Based on Mitsubishi Outlander Sport ES
Mitsubishi's five-seat Outlander Sport is the latest in a growing segment of ultrasmall crossovers. It's offered with a choice of front- or all-wheel drive and is available in base ES and uplevel SE trim levels. Competitors include the Kia Soul, Nissan Juke and Hyundai Tucson.New for 2... Read Full Report
What We Like
What We Don't Like
The Mitsubishi Outlander Sport was introduced for the 2011 model year, and despite a harsh review here on Cars.com, it's sold well. Though it shares the Outlander name, the Sport is smaller than the regular Outlander, which has been around since 2003. Last year, I warned shoppers to avoid the Outlander Sport because of its maddeningly loud yet underpowered engine and a troublesome continuo... Read full review for the 2012 Mitsubishi Outlander Sport
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Recently purchased a 2012 Outlander Sport. The 2012 is the second model year and includes some improvements in acceleration and sound insulation. I test drove and compared a variety of vehicles. The ... Read Full Review
Service & Repair
Roadside Assistance Coverage
What you should get in your warranty can be confusing. Make sure you are informed.
Often called a basic warranty or new-vehicle warranty, a bumper-to-bumper policy covers components like air conditioning, audio systems, vehicle sensors, fuel systems and major electrical components. Most policies exclude regular maintenance like fluid top offs and oil changes, but a few brands have separate free-maintenance provisions, and those that do offer them is slowly rising. Bumper-to-bumper warranties typically expire faster than powertrain warranties.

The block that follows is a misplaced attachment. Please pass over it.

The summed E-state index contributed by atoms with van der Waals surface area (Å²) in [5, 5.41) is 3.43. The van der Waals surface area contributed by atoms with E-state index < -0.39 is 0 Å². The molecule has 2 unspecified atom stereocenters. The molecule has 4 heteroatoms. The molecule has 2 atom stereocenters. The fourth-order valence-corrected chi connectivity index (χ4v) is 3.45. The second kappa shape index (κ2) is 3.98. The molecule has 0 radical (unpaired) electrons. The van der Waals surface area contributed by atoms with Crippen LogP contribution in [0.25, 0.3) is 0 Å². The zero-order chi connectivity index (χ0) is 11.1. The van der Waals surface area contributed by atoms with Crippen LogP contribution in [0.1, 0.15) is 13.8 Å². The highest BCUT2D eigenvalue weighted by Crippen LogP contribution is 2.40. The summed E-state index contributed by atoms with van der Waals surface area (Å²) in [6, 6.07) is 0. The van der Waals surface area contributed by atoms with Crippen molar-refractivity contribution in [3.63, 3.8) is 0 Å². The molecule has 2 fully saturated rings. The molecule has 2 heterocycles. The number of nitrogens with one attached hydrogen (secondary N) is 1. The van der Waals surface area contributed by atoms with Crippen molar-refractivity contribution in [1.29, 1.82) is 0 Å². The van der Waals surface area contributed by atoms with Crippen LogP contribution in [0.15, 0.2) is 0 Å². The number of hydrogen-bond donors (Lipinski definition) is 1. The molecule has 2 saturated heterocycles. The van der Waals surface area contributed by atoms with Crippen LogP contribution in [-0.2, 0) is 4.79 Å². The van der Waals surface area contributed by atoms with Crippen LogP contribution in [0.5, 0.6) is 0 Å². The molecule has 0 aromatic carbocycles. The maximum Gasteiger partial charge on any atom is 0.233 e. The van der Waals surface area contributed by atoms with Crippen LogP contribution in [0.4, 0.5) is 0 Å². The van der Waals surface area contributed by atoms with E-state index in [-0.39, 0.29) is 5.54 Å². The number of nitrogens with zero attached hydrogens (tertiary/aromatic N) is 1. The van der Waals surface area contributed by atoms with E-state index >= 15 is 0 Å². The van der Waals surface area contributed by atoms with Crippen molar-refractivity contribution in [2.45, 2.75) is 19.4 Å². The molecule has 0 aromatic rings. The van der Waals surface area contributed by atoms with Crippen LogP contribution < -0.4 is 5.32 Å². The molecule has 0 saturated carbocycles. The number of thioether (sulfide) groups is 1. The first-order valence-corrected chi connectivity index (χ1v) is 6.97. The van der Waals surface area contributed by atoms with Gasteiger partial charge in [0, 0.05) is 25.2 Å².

Don't be misled a 10-year or 100,000-mile powertrain warranty doesn't promise a decade of free repairs for your car. It typically covers just the engine and transmission, along with any other moving parts that lead to the wheels, like the driveshaft and constant velocity joints. Some automakers also bundle seat belts and airbags into their powertrain warranties. With a few exceptions, powertrain warranties don't cover regular maintenance like engine tuneups and tire rotations.
Some automakers include roadside assistance with their bumper-to-bumper or powertrain warranties, while others have separate policies. These programs cover anything from flat-tire changes and locksmith services to jump-starts and towing. Few reimburse incidental costs like motel rooms (if you have to wait for repairs).
Free Scheduled Maintenance
Some automakers include free scheduled maintenance for items such as oil changes, air filters and tire rotations. Some include consumables including brake pads and windshield wipers; others do not. They are typically for the first couple of years of ownership of a new car.
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